“Stone carving is such a slow process, symbolically chipping away at something,” Celli says. “The reductive process of it is very much a way of accessing more deep-seated memories or emotions, and it takes more time.”
Leonardo’s performative exercises with the participants act in a similar fashion, as they recall their stories and reduce them to nonverbal, body-based narratives.
“The conversation we’re often having is, is anger, is violence, a disguise for fear? Or is it an attempt to replace it?” Leonardo says. “And my argument is that the fear never leaves, so by becoming more aware of the sensation of it, how it looks and acts, how can we then take that awareness and then potentially use it toward something else.”
At Pratt, the Fine Arts Department is moving to expand partnerships with other community-based initiatives to facilitate similar conversations. The new Fellowship for Civic Engagement will support the appointed artist in developing Institute-wide and external collaborations that address social issues, and the fellow will be working within a vital community of socially engaged practitioners at Pratt.
Among them are new faculty member Carlos Motta, whose film, sculpture, print, and photography works create counternarratives that broaden the historical record by highlighting voices that have been deliberately overlooked; Professor Ann Messner, BFA ’74, who leads the Integrated Practices concentration of the MFA program, and whose artistic work engages the inextricable intersection of private life and social experience; and students like Maria Elizabeth Janasz, MFA ’19, whose thesis involved a community discourse on mental health.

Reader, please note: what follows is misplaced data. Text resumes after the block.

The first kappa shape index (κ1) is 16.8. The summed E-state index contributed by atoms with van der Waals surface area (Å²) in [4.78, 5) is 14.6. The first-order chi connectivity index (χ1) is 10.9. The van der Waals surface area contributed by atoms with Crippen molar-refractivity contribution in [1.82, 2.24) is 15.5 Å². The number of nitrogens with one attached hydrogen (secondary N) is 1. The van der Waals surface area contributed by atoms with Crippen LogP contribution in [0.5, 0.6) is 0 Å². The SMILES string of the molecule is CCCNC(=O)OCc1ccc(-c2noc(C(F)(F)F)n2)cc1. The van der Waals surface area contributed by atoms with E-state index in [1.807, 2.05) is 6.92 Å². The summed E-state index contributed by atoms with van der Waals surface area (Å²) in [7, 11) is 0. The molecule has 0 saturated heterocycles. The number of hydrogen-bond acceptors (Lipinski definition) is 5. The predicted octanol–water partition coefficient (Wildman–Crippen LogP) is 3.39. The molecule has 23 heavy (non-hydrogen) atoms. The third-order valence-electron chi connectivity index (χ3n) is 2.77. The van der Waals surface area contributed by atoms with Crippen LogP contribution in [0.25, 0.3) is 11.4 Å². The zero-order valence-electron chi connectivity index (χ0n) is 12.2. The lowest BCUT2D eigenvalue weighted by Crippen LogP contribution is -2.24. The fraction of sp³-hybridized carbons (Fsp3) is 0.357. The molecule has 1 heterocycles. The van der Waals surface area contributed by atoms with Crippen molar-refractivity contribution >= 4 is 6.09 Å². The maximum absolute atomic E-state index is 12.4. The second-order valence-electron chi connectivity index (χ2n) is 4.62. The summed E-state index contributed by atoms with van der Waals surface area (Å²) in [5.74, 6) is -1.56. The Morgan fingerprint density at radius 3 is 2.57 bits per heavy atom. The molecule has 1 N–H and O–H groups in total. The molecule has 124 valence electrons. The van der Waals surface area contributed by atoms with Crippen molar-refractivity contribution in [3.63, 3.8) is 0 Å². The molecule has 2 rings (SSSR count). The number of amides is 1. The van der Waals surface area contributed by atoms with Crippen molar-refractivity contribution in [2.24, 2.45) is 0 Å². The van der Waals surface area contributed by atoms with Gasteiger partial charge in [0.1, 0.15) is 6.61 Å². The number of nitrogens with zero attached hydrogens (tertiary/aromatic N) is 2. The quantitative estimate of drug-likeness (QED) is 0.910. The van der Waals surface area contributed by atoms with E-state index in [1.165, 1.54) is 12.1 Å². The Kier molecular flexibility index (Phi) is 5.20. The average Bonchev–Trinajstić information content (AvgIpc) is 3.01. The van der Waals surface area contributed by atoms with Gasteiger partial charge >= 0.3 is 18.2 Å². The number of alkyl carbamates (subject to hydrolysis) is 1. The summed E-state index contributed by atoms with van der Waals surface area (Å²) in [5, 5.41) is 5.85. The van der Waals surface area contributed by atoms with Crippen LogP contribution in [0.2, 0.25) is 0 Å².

“I see so many more people coming into art school who, when you ask them what they want with their engagement with creativity, they say they want to make change,” says South. One way Pratt Fine Arts is addressing this desire is by emphasizing civic engagement through a network of socially engaged practitioners, artists who have the flexibility to navigate ambiguous spaces and reimagine the structures we live in.
“The other fundamental reason to have this kind of practice and this kind of practitioner come into an academic setting is to get something in motion but then to follow wherever that motion leads,” South says, emboldening artists to alchemize the strengths of the institution in support of the broader community while simultaneously modeling an inspirational way forward for the community at Pratt.